Term co-occurrence count

“Statistics of document-wise co-occurrence may be collected in two different ways. In the first case, fww0=fw0w is simply the number of documents that contain both w and w0. Alternatively, we may want to treat each instance of w0 in a document that contains an instance of w to be a co-occurrence event. Therefore if w0 appears three times in a document that contains two instances of w, the former method counts it as one co-occurrence, while the latter as six co-occurrences.”

So far, I have counted the nr. of docs where two terms co-occur, but now I want to count the co-occurrence events per doc as part of a doc-relevance metric. The Term Co-Occurrence Counter node, however, counts only two co-occurrences in the example above just as if w0 appeared only twice, which is a problematic result as shown next.

Imagine that we have a doc describing the mechanism by which a chemical compound could induce a disease. The name of the disease might appear just a couple of times, whereas the compound might be referred to in multiple occasions as its effect on various bodily tissues is described. The node’s underrated co-occurrence count of disease and compound would, in this case, not be representative of their relationship’s prominent role in the doc.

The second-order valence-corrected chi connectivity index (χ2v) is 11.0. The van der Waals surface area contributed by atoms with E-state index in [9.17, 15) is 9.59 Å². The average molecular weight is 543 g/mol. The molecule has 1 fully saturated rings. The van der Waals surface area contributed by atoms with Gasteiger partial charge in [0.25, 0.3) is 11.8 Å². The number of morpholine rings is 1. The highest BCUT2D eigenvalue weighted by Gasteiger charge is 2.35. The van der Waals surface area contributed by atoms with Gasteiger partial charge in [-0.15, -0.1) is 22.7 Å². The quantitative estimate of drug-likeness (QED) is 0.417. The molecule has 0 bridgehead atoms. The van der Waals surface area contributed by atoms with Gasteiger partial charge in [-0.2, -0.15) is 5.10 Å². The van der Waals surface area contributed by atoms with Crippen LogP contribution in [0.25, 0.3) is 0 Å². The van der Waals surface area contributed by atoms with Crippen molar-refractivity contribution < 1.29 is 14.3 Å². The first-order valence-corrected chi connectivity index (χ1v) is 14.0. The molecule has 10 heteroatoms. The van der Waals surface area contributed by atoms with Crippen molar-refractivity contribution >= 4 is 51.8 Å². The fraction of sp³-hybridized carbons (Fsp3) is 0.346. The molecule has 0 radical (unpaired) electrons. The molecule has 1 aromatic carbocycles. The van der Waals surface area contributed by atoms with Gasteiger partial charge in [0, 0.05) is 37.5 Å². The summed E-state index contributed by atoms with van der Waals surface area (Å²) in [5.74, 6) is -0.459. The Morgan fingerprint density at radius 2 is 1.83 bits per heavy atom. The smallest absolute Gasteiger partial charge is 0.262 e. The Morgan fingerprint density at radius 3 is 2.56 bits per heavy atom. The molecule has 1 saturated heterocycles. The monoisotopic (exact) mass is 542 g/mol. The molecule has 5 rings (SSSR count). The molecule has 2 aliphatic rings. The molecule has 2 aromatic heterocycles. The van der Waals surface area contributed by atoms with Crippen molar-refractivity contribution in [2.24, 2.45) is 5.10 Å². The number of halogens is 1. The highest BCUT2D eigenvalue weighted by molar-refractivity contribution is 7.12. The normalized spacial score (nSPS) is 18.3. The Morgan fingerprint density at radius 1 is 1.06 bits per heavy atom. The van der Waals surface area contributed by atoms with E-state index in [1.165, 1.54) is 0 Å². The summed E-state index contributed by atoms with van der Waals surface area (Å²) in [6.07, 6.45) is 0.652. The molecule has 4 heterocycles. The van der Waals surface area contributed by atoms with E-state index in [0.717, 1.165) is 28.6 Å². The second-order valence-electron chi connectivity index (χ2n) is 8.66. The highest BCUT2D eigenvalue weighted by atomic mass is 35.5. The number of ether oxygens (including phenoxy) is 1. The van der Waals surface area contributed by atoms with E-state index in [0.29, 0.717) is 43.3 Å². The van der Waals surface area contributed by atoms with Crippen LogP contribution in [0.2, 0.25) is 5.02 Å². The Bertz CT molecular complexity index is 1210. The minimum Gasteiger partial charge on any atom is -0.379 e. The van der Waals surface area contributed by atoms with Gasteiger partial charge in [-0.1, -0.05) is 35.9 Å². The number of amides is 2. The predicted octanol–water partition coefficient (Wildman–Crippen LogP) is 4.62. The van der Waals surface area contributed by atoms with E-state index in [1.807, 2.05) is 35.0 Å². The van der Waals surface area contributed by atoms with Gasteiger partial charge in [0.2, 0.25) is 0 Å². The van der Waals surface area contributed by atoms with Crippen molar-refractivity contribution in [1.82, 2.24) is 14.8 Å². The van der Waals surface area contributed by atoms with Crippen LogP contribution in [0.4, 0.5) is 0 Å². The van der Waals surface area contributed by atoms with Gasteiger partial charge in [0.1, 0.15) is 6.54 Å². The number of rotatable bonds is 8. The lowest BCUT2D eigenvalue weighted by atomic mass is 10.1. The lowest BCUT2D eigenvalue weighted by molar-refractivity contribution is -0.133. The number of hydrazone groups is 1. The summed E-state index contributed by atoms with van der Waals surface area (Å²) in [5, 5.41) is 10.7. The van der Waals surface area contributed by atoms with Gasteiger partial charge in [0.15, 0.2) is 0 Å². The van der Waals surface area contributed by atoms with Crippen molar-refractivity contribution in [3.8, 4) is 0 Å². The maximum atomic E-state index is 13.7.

Hi @mpenalver -

So, if I’m understanding you correctly, you’d like the Term Co-Occurrence Counter node to take into account frequencies, in addition to just listing whether terms co-occur at a particular level?

I’m not a specialist in pharma or drug applications, but I wonder if this could be gleaned from some combination of the NGram Creator and TF nodes with a little finagling… I’ll have to think about that (maybe I’m oversimplifying).

Thank you, @ScottF. Term Co-Occurrence Counter does provide the count of co-occurrences, but not the value I would expect.

Let me give you a simple example. If term1 appears once in a doc and term2 appears twice, the node will report one co-occurrence of both terms instead of two, which correspond to the co-occurrence of the single instance of term1 with each of the two instances of term2. I would like to understand the motivation behind that choice.

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